Writer Noëlle Janaczewska is an explorer at heart. But what’s an explorer to do in 2016, now the world has been discovered, all the maps have been made, and the lines have been drawn?
Janaczewska’s new one-woman play, performed by Jane Phegan, goes deep into her fascination with maps, the wide world, and the history of the Amazon. This sense of curiosity was something always encouraged by her father, but when he’s diagnosed with Parkinson’s Disease and sets out on his own journey into the unknown, Janaczewska struggles to find her own compass.
She’s called back around the world from Sydney to the UK to be by his side and help him on this terrifying new path. Along the way, she delves back into the literature she and her father shared while she was young.
Janaczewska has a witty and lightly humorous way of looking at the situations she finds herself in, but the best thing about this play is how well it melds the exploration of internal and external worlds.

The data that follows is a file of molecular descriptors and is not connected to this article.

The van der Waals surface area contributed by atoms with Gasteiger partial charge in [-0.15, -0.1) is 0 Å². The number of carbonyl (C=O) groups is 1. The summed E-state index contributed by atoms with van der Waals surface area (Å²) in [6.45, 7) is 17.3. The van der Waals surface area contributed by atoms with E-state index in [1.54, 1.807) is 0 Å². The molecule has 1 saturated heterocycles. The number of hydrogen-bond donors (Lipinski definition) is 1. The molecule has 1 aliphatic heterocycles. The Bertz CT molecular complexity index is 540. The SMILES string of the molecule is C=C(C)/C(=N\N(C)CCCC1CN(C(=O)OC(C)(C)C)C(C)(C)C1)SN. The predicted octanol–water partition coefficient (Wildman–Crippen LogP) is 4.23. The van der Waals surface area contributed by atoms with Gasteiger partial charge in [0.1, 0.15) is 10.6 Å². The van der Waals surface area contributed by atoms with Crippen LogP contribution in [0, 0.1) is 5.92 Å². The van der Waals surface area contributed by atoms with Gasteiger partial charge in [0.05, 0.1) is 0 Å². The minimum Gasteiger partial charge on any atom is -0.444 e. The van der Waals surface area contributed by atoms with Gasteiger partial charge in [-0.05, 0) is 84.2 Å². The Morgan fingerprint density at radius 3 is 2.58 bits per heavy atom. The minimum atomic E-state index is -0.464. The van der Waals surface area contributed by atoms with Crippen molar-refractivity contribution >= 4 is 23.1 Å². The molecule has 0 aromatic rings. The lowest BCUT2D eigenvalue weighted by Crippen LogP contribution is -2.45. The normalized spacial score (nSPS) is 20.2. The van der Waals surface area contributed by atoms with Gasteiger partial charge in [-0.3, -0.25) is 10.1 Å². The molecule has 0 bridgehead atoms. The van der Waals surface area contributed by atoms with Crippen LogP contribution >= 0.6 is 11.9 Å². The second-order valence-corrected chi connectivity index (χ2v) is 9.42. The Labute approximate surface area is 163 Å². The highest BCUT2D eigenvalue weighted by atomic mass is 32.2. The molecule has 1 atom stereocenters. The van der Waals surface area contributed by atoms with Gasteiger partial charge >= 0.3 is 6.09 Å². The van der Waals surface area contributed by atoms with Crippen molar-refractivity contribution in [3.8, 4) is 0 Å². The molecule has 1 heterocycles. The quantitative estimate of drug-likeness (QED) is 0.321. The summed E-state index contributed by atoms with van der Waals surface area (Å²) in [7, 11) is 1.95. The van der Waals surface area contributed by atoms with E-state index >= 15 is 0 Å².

The writing is often quite dense with description as she plumbs into the Amazon, the rubber trade and even Fordlandia, but Kate Gaul’s direction and Jane Phegan’s performance give the text great clarity.
It’s no easy feat to perform a monologue on a thrust stage, like the one in Kings Cross Theatre, which requires Phegan to speak directly to audience members on either side of the space. But this piece is generously staged so that it never feels like Phegan is involved in some tennis match, moving from one side to another.
You can sense a great affinity with the real life Janaczewska in Phegan’s performance as the writer — it’s thoughtful, calm and full of wonder, and becomes very moving.
Nate Edmondson’s sound design and compositions immerse you in the various worlds of the play, while Louise Mason’s lighting traces each dramatic turn perfectly.
In fact, every element in this production is in step and working together to create this fascinating and ultimately heartbreaking piece of theatre.